From Our 2012 Archives
Yosemite Deaths Raise Questions About Hantavirus Pulmonary Syndrome
By Daniel J. DeNoon
Reviewed by Louise Chang, MD
Aug. 29, 2012 -- Two of four people have died after getting hantavirus infection at Yosemite National Park.
About 1,700 people who visited the park from mid-June to mid-August 2012 received scary emails or letters from the National Park Service. The emails and letters warn park visitors they may have been exposed to mice carrying hantavirus -- and to look out for signs that they might have deadly hantavirus disease.
That disease -- hantavirus pulmonary syndrome or HPS -- kills nearly 40% of people who get it.
What is hantavirus?
In the early 1990s, there was an outbreak of a mysterious and deadly disease in the Four Corners area of Arizona, Colorado, New Mexico, and Utah. An equally mysterious virus, dubbed Sin Nombre virus, caused the illness.
Sin Nombre virus turned out to be a member of the hantavirus family. Although other hantaviruses can cause fatal illness, none is as deadly as the Sin Nombre virus. It causes a disease called hantavirus pulmonary syndrome (HPS).
Other strains of hantavirus also cause HPS in the U.S. These include New York hantavirus in Northeastern states, and Black Creek Canal hantavirus and Bayou hantavirus in Southeastern states. By the end of 2011, 34 states reported HPS cases. The vast majority were in Western and Southwestern states.
How do people get hantavirus infection?
Mice and rats spread hantaviruses among themselves. The droppings, urine, saliva, and blood of infected animals are chock-full of virus particles.
Deer mice carry the Sin Nombre strain of hantavirus. Cotton rats and rice rats carry hantavirus in the Southeast, while white-footed mice carry hantavirus in the Northeast.
Although it's possible to get hantavirus infection from a mouse or rat bite, such infections are rare. Most people get it by inhaling dust contaminated by rodent droppings or by touching rodent urine and then touching their mouth, eyes, or nose.
Getting infected is easier than it might seem. For example, you might go into your garage and scare off some mice nesting in an old cardboard box. The frightened mice leave behind a trail of urine. You pick up the mess they've left behind. You sweep up the droppings. The air fills with dust, which you breathe into your lungs.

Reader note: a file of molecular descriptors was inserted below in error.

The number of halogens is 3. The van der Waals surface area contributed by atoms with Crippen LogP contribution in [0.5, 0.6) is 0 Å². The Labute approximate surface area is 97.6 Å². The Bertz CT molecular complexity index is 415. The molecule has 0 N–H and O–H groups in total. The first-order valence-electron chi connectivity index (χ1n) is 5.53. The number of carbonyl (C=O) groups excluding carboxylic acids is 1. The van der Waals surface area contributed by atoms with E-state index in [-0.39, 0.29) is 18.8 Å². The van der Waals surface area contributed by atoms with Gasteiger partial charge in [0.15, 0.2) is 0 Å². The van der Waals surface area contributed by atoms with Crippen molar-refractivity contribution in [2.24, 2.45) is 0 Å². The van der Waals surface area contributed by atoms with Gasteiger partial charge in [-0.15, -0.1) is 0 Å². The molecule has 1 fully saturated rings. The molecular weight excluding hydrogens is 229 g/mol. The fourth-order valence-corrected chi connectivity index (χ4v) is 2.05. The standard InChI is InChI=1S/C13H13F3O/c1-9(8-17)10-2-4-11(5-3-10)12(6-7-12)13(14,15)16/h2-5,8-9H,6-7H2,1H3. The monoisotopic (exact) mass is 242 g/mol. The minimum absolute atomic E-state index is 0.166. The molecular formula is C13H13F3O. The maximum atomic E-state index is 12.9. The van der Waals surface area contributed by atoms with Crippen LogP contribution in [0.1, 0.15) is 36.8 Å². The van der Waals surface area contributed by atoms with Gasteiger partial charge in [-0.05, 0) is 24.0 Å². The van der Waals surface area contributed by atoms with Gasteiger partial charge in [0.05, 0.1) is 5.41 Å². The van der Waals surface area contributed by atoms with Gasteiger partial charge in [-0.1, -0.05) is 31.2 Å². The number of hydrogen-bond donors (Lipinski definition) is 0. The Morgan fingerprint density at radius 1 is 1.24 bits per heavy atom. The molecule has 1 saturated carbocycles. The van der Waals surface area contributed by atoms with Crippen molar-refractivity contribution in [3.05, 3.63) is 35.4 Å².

Even healthy people who inhale hantavirus can get a fatal infection.
Hantavirus cannot spread from person to person. Contact with rodents is the only known risk.
What are the symptoms of hantavirus pulmonary syndrome (HPS)?
The hantavirus incubation period -- the time between infection and first symptoms -- isn't known for sure. The CDC notes that HPS symptoms tend to appear one to five weeks after exposure to rodent droppings, urine, or saliva.
It's hard to tell these early symptoms from symptoms of the flu or other common illnesses. But if you get these symptoms one to six weeks after contact with rodents or their droppings, tell your health care professional immediately.
Late symptoms begin to appear four to 10 days after the early symptoms. These include coughing and shortness of breath. It becomes harder and harder to breathe. All patients must be hospitalized and nearly all need mechanical ventilators to survive.
The disease is often fatal, with an overall mortality rate of 36% in the U.S. In 2011, there were 24 cases with 12 deaths.
What is the treatment for hantavirus infection?
There's no specific treatment for hantavirus infection. Known antiviral drugs do not help. There is no vaccine.
The sooner people with hantavirus infection get intensive care, the better their chances of survival. Those who get care only when they can barely breathe do worst.
If you've had a rodent exposure and get any of the early symptoms, contact your health care professional immediately.
How can I protect myself against hantavirus infection?
Rodent infestations are extremely common. Keeping rodents out of your house and out of your campsite is important. Some tips:
Despite our best efforts, rodents sometimes get into our houses and storage areas.
Before cleaning up, trap the rodents and seal the holes where they got in. Put on rubber, latex, or vinyl gloves and spray dead rodents with disinfectant or bleach solution. Let the disinfectant soak in for five minutes, then wrap the dead rodent in a paper towel or rag and put it in a plastic bag. Seal tightly, put in a second bag and seal it, then throw the bag in a covered trashcan.
When the traps have been untouched for a week, it's time to clean up.
The CDC suggests that after a week, virus in the rodent droppings, urine, and nesting materials should no longer be infectious. But don't take that for granted.
When cleaning up after a rodent infestation, the most important thing is NOT to create dust. DO NOT sweep or vacuum up rodent droppings.
Follow these steps:
SOURCES: CDC web site. Scott Gediman, assistant superintendent for public and legislative affairs, Yosemite National Park, California.
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